This review contains mild spoilers for Batman: The Telltale Series: The Enemy Within Episodes 1 and 2
After an outstanding start to season 2 of Batman: The Telltale Series, we are given The Pact this time around. While this episode packs a ton of attempted fan service, The Pact ultimately falls flat by telling a story that is only half-way interesting and ends up being slightly predictable. Granted, some of the choices that players will have to make during this episode were very difficult to make, but it’s clear to see that given the trajectory of this story arc, these decisions end up feeling inconsequential in the greater scheme of things. It seems that Telltale are more focused on moving the story forward rather than making this one episode as good as it should have been following a fantastic start.
The Pact picks up right where episode 1 left off, with Amanda Waller revealing she knows that Batman is in fact Bruce Wayne. Batman realizes this means he has to play ball with Waller, at least to a certain degree, so he agrees to help her track down the rest of the members of Riddler’s gang, both as Batman and as Bruce Wayne. Luckily for players, John Doe, who is still not quite the Joker, is our ticket to this inner circle, which goes by the name the Pact and serve as the titular group for this episode. This second part of this five-episode series plays out with Bruce attempting to infiltrate the gang in order to find out exactly what they are up to after a string of dangerous heists for technology and weapons. The majority of the episode thus has players doing some slightly questionable things in order to gain rapport with the Pact. While these actions may not fall in line with Bruce/Batman’s personal code, these are necessary acts to serve the bigger purpose of shutting down this dangerous group. By the time I finally reached the end of the episode, I was blown away by how the end played out. Due in part to a surprise return from Catwoman, and also just generally wondering where the story would go from here made for an interesting conclusion, but ultimately, I felt like this episode should have been approached in a different manner so as to feel like a more worthwhile experience.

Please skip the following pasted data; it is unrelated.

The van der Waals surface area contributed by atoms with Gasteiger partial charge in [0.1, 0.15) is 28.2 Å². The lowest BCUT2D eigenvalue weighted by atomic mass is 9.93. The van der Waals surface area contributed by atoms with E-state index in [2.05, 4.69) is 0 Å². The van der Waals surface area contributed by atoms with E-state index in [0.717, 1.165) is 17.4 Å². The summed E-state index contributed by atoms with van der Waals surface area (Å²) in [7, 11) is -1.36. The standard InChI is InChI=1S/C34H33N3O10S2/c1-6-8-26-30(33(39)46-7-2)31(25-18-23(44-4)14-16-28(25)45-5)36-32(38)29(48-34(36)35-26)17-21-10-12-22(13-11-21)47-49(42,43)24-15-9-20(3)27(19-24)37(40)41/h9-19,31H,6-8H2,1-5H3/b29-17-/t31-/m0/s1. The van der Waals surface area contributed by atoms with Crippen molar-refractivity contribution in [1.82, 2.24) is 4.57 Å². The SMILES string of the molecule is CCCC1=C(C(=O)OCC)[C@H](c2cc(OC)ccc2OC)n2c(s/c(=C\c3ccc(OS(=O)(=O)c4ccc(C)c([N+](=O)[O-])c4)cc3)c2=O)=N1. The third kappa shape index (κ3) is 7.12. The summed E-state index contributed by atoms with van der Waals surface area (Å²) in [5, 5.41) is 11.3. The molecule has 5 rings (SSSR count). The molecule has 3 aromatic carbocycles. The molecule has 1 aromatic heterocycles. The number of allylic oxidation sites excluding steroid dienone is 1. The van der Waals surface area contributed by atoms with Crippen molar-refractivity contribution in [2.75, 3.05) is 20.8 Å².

This episode does introduce us to this universe’s versions of three classic members of Batman’s rogues gallery with Bane, Mr. Freeze, and Harley Quinn who are mostly welcome additions. Bane was a nice mix of his classic comic self, Venom injections and all, and his appearance in The Dark Knight Rises. The fight against him as Batman (which is also the only time you play as “the Batman” in The Pact) in the beginning of the episode was visually stunning, and one of the more memorable fights from the series thus far. Mr. Freeze was decent enough for the very limited amount of screen time he was given, but I suspect he will be given a more larger role as the rest of the season plays out.
On the other hand, I’m pretty torn on this version of Harley Quinn. She looks great, albeit not too different from other iterations of the character. My biggest issue with her is that I am not a fan of her voice actress. She truly sounds like a mediocre attempt at recreating Arleen Sorkin’s Batman: The Animated Series Harley, like an amateur voice impressionist on YouTube. Furthermore, I’m genuinely confused by Telltale’s portrayal of the character in relation to John Doe, a.k.a. the Not-Quite-Yet Joker. When John introduces players to Harley, he had previously mentioned he was in love, and begged Bruce to attempt to make him look good to her. Harley Quinn is more like Joker than John Doe here, and John is more like Harley than her Telltale version is. John is doing anything he can to gain the attention and affection of her, even running to a bodega to grab her a slushie at her command. While none of this is bad, per se, it’s a strange dynamic to see reversed here with such an iconic villain as Joker. Hopefully, it pays off when John goes full-on Joker.
While The Pact was not a bad episode, it at times felt unnecessary and flat-out predictable. By the time something interesting and surprising came along, I had already lost interest in the episode’s story. With Telltale’s track record of writing great storylines, particularly with the Batman license, this episode came as a disappointment. Hopefully the third episode improves on this one so we can get back to what made Batman: The Telltale Series such a success.